: forget virtual memory and multi-level caches. There's ILP, TLB, core boosting and power management, SSDs, modern thread schedulers and more and more.
Of course not. But I can work out how the software tools for performance measurement are going to work in my head. I can also work out if the performance degradation of a game loop will be gradual with some degree of reliability and also know how the measurement tools to verify that are going to work.
There is no more "close to the metal"
Long time Smalltalker and Clojurist here. Preaching to the choir you are. However, to minimize risks, one should still understand what one is doing as well as they can beforehand. I'm not saying that your architecture is bad. I'm trying to explain my decision making process with regards to it. Furthermore, if I had more information about how to implement pragmatic performance guarantees or at least a high probability of gradual degradation, and if I knew enough about performance monitoring in the actor architecture, I would probably change my assessment of the risks involved in trying it.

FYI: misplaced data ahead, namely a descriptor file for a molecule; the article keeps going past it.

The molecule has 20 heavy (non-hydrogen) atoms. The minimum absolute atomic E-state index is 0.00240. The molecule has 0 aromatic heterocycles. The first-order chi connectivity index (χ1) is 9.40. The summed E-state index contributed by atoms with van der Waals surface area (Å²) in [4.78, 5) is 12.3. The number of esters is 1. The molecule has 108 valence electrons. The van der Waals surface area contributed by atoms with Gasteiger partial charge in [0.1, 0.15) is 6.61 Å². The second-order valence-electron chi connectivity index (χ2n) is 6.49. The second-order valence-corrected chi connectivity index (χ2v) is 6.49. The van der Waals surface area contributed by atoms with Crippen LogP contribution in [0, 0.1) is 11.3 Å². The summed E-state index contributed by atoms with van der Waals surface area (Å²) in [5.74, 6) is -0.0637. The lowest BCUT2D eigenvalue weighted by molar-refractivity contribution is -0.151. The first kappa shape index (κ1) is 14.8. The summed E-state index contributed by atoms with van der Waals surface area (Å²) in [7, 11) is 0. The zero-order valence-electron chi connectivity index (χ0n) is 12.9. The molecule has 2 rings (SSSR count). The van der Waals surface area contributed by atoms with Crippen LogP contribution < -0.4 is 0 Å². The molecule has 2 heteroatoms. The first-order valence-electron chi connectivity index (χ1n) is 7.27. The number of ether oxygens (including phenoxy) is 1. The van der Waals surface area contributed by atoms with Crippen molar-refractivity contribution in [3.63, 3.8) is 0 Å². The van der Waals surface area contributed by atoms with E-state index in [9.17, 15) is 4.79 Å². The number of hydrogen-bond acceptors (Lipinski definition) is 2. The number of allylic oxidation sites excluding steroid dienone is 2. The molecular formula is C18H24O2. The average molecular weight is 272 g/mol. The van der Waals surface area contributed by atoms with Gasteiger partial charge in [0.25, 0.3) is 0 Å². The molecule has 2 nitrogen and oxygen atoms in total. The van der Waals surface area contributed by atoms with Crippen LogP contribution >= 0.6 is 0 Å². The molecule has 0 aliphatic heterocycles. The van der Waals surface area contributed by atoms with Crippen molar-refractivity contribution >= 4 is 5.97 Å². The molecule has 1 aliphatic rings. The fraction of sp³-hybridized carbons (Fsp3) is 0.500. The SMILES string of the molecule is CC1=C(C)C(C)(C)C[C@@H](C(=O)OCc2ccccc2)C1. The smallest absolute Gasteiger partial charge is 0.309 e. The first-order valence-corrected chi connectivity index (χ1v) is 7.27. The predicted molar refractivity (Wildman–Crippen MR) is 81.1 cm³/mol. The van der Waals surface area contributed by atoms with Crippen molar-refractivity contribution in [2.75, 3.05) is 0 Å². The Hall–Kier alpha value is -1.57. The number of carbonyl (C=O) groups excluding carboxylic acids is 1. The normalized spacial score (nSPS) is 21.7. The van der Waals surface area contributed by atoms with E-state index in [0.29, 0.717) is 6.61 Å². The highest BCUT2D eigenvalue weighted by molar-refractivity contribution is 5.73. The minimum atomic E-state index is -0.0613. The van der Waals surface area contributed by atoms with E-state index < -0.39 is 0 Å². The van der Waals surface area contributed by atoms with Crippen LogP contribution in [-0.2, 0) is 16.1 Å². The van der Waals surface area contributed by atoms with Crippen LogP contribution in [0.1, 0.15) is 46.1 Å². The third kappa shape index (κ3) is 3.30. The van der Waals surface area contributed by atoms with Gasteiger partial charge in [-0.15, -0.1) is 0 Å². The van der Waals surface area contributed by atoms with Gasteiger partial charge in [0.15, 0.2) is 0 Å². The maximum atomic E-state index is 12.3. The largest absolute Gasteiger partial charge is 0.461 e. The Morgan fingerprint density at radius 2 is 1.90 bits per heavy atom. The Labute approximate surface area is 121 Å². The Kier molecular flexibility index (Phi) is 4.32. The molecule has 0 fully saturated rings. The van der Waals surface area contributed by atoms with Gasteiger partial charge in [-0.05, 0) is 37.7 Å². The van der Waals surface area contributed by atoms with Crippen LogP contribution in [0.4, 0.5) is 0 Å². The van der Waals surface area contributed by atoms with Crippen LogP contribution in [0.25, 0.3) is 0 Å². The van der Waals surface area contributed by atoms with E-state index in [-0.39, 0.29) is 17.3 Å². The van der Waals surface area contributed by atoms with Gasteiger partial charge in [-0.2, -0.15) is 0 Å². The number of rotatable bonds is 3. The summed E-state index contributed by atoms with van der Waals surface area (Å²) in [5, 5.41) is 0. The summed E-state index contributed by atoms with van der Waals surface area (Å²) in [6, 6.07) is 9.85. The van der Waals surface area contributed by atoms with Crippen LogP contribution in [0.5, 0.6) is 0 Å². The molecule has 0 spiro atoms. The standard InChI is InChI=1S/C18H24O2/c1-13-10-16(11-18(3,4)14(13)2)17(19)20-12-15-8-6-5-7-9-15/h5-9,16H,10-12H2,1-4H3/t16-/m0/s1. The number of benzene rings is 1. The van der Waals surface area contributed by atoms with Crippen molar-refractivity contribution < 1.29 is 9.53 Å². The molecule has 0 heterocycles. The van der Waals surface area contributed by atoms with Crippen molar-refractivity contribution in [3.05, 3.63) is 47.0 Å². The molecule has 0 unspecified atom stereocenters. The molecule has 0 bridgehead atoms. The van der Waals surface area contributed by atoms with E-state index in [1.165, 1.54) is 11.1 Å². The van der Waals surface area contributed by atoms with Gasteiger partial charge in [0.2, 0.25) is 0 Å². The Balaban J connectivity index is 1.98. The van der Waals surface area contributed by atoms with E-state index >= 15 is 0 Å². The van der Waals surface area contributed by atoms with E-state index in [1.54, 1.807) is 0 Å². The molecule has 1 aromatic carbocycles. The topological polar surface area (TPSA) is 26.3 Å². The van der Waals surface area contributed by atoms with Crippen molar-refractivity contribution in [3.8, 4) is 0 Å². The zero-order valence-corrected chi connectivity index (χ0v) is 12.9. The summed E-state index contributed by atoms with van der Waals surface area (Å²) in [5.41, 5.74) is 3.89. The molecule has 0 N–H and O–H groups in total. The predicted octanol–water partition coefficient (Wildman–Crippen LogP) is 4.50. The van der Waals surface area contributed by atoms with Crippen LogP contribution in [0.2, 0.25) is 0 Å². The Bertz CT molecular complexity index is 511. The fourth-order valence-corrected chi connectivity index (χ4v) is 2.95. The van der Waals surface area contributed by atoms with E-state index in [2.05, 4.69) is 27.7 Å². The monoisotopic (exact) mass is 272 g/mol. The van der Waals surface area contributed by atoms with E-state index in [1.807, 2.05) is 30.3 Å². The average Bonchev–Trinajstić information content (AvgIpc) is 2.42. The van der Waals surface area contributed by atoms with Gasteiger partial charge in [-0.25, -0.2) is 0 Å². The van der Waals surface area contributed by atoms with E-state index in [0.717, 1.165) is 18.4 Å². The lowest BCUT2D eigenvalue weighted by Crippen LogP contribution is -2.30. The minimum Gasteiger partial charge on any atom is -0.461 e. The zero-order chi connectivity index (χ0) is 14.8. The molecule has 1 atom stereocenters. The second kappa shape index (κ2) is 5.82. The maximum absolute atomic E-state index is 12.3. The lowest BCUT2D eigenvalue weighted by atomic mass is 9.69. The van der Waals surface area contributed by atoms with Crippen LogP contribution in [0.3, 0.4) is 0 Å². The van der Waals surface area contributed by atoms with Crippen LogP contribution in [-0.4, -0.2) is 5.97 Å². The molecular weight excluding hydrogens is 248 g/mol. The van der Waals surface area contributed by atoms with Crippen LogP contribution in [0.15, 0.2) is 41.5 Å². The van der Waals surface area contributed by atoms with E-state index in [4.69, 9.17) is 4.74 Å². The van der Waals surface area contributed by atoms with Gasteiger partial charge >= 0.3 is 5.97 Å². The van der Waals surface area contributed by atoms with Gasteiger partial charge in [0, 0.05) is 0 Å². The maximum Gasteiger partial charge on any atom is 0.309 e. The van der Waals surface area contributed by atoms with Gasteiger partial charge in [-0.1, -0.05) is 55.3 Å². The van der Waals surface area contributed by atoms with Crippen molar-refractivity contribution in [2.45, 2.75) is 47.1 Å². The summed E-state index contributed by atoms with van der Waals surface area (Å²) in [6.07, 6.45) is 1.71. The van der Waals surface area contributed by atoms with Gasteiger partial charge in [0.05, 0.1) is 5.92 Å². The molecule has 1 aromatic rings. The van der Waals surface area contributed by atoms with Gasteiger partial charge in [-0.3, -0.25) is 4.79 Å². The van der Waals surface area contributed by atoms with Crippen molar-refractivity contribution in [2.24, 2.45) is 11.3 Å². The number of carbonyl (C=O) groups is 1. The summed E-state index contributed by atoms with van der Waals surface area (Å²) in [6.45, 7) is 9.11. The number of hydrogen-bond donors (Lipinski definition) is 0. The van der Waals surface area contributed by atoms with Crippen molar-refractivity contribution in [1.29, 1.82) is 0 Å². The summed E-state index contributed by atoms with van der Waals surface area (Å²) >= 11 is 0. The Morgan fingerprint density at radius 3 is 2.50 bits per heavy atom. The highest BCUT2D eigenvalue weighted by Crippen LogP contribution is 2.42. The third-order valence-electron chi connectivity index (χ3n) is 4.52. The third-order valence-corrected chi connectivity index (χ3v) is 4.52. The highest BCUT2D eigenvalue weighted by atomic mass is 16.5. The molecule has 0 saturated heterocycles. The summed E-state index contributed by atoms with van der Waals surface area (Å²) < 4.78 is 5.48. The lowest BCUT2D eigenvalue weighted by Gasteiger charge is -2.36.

Unless your game runs on a console, there is so much interference from other processes
It's probably going to run on a dedicated server.
Basically, what I've been trying to get across in these threads is: Your architecture sounds really cool but I don't quite have enough information about it to make me want to try it.
Or to put it another way:
"It's really great because of Z!"
"Yes, but I also really need X and Y and I don't know how it would be with X and Y."
"Yeah, you should be able to work all that out, and can't you see that it's really great with Z!?"
"Yes, it's great with Z, but..."